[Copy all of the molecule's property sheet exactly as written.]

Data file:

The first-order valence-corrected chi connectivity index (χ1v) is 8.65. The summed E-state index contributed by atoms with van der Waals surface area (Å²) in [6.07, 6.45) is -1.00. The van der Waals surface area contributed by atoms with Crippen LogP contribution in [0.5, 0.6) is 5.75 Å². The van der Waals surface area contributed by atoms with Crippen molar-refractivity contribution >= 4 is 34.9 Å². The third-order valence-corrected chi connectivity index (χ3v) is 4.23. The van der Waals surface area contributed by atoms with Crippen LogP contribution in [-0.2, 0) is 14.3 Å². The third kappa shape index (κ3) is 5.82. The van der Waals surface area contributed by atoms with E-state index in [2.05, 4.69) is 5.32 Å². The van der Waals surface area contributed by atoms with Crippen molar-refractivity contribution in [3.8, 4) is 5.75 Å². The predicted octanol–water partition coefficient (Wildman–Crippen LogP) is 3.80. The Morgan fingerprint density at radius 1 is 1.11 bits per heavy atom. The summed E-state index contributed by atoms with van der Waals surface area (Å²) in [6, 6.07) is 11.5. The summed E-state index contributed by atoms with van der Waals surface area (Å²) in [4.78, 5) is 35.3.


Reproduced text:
The first-order valence-corrected chi connectivity index (χ1v) is 8.65. The summed E-state index contributed by atoms with van der Waals surface area (Å²) in [6.07, 6.45) is -1.00. The van der Waals surface area contributed by atoms with Crippen LogP contribution in [0.5, 0.6) is 5.75 Å². The van der Waals surface area contributed by atoms with Crippen molar-refractivity contribution >= 4 is 34.9 Å². The third-order valence-corrected chi connectivity index (χ3v) is 4.23. The van der Waals surface area contributed by atoms with Crippen LogP contribution in [-0.2, 0) is 14.3 Å². The third kappa shape index (κ3) is 5.82. The van der Waals surface area contributed by atoms with E-state index in [2.05, 4.69) is 5.32 Å². The van der Waals surface area contributed by atoms with Crippen molar-refractivity contribution in [3.8, 4) is 5.75 Å². The predicted octanol–water partition coefficient (Wildman–Crippen LogP) is 3.80. The Morgan fingerprint density at radius 1 is 1.11 bits per heavy atom. The summed E-state index contributed by atoms with van der Waals surface area (Å²) in [6, 6.07) is 11.5. The summed E-state index contributed by atoms with van der Waals surface area (Å²) in [4.78, 5) is 35.3.